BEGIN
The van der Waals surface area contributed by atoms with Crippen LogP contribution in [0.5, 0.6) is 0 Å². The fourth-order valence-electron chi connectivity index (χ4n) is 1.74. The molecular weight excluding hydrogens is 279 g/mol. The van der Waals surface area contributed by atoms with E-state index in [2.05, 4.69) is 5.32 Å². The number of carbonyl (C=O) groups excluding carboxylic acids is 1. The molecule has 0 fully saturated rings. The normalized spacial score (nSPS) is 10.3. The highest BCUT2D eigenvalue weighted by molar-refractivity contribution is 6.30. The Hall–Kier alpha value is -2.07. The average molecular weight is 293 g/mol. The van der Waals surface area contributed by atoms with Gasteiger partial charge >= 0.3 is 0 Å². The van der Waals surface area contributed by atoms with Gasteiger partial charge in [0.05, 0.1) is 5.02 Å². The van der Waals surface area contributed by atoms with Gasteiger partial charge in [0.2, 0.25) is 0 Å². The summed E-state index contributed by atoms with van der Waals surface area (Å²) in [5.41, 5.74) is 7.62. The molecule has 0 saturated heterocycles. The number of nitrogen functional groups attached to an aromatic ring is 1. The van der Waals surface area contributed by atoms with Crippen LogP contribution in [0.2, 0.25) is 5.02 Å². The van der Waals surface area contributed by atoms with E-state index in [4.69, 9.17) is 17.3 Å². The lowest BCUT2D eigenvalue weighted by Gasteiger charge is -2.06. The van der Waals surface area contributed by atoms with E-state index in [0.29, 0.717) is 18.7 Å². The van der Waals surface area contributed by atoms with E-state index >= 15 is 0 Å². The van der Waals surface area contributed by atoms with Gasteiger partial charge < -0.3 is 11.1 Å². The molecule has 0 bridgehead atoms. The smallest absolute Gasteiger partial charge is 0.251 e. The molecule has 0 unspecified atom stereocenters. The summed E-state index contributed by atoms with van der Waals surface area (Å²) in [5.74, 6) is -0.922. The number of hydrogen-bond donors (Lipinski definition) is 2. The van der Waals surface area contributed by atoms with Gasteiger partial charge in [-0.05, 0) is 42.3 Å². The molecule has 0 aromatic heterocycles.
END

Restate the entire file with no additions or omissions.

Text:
The van der Waals surface area contributed by atoms with Crippen LogP contribution in [0.5, 0.6) is 0 Å². The fourth-order valence-electron chi connectivity index (χ4n) is 1.74. The molecular weight excluding hydrogens is 279 g/mol. The van der Waals surface area contributed by atoms with E-state index in [2.05, 4.69) is 5.32 Å². The number of carbonyl (C=O) groups excluding carboxylic acids is 1. The molecule has 0 fully saturated rings. The normalized spacial score (nSPS) is 10.3. The highest BCUT2D eigenvalue weighted by molar-refractivity contribution is 6.30. The Hall–Kier alpha value is -2.07. The average molecular weight is 293 g/mol. The van der Waals surface area contributed by atoms with Gasteiger partial charge >= 0.3 is 0 Å². The van der Waals surface area contributed by atoms with Gasteiger partial charge in [0.05, 0.1) is 5.02 Å². The van der Waals surface area contributed by atoms with Gasteiger partial charge in [0.2, 0.25) is 0 Å². The summed E-state index contributed by atoms with van der Waals surface area (Å²) in [5.41, 5.74) is 7.62. The molecule has 0 saturated heterocycles. The number of nitrogen functional groups attached to an aromatic ring is 1. The van der Waals surface area contributed by atoms with Crippen LogP contribution in [0.2, 0.25) is 5.02 Å². The van der Waals surface area contributed by atoms with E-state index in [4.69, 9.17) is 17.3 Å². The lowest BCUT2D eigenvalue weighted by Gasteiger charge is -2.06. The van der Waals surface area contributed by atoms with E-state index in [0.29, 0.717) is 18.7 Å². The van der Waals surface area contributed by atoms with E-state index >= 15 is 0 Å². The van der Waals surface area contributed by atoms with Gasteiger partial charge < -0.3 is 11.1 Å². The molecule has 0 bridgehead atoms. The smallest absolute Gasteiger partial charge is 0.251 e. The molecule has 0 unspecified atom stereocenters. The summed E-state index contributed by atoms with van der Waals surface area (Å²) in [5.74, 6) is -0.922. The number of hydrogen-bond donors (Lipinski definition) is 2. The van der Waals surface area contributed by atoms with Gasteiger partial charge in [-0.05, 0) is 42.3 Å². The molecule has 0 aromatic heterocycles.